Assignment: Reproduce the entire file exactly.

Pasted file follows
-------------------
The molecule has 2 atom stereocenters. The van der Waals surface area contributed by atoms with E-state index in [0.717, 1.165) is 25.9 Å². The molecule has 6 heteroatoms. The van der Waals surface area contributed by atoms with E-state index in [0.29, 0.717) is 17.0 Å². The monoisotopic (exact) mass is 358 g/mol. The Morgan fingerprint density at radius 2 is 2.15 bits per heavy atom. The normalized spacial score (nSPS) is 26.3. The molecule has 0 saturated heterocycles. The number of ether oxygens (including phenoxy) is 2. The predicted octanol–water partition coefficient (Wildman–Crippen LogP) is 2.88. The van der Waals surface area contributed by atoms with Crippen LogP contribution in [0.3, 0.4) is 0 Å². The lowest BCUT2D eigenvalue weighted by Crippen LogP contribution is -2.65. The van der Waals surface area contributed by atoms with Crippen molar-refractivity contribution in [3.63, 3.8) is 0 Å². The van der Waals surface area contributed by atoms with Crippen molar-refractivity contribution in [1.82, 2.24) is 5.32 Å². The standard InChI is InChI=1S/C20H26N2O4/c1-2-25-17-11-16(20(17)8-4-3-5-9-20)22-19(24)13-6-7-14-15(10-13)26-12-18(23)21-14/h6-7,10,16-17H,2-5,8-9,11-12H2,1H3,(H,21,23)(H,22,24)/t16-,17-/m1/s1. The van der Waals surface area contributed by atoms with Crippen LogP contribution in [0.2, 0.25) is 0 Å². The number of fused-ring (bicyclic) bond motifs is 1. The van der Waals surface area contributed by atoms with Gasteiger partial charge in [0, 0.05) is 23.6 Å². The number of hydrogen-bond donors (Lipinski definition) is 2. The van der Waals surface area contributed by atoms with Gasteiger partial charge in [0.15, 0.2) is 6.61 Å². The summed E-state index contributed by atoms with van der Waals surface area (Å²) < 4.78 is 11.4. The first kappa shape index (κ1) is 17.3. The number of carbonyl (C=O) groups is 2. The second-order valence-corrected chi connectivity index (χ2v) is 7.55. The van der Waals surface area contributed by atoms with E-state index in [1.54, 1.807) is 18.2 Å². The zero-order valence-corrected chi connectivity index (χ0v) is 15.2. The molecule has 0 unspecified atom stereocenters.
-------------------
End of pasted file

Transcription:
The molecule has 2 atom stereocenters. The van der Waals surface area contributed by atoms with E-state index in [0.717, 1.165) is 25.9 Å². The molecule has 6 heteroatoms. The van der Waals surface area contributed by atoms with E-state index in [0.29, 0.717) is 17.0 Å². The monoisotopic (exact) mass is 358 g/mol. The Morgan fingerprint density at radius 2 is 2.15 bits per heavy atom. The normalized spacial score (nSPS) is 26.3. The molecule has 0 saturated heterocycles. The number of ether oxygens (including phenoxy) is 2. The predicted octanol–water partition coefficient (Wildman–Crippen LogP) is 2.88. The van der Waals surface area contributed by atoms with Crippen LogP contribution in [0.3, 0.4) is 0 Å². The lowest BCUT2D eigenvalue weighted by Crippen LogP contribution is -2.65. The van der Waals surface area contributed by atoms with Crippen molar-refractivity contribution in [3.63, 3.8) is 0 Å². The van der Waals surface area contributed by atoms with Crippen molar-refractivity contribution in [1.82, 2.24) is 5.32 Å². The standard InChI is InChI=1S/C20H26N2O4/c1-2-25-17-11-16(20(17)8-4-3-5-9-20)22-19(24)13-6-7-14-15(10-13)26-12-18(23)21-14/h6-7,10,16-17H,2-5,8-9,11-12H2,1H3,(H,21,23)(H,22,24)/t16-,17-/m1/s1. The van der Waals surface area contributed by atoms with Crippen LogP contribution in [0.2, 0.25) is 0 Å². The number of fused-ring (bicyclic) bond motifs is 1. The van der Waals surface area contributed by atoms with Gasteiger partial charge in [0, 0.05) is 23.6 Å². The number of hydrogen-bond donors (Lipinski definition) is 2. The van der Waals surface area contributed by atoms with Gasteiger partial charge in [0.15, 0.2) is 6.61 Å². The summed E-state index contributed by atoms with van der Waals surface area (Å²) < 4.78 is 11.4. The first kappa shape index (κ1) is 17.3. The number of carbonyl (C=O) groups is 2. The second-order valence-corrected chi connectivity index (χ2v) is 7.55. The van der Waals surface area contributed by atoms with E-state index in [1.54, 1.807) is 18.2 Å². The zero-order valence-corrected chi connectivity index (χ0v) is 15.2. The molecule has 0 unspecified atom stereocenters.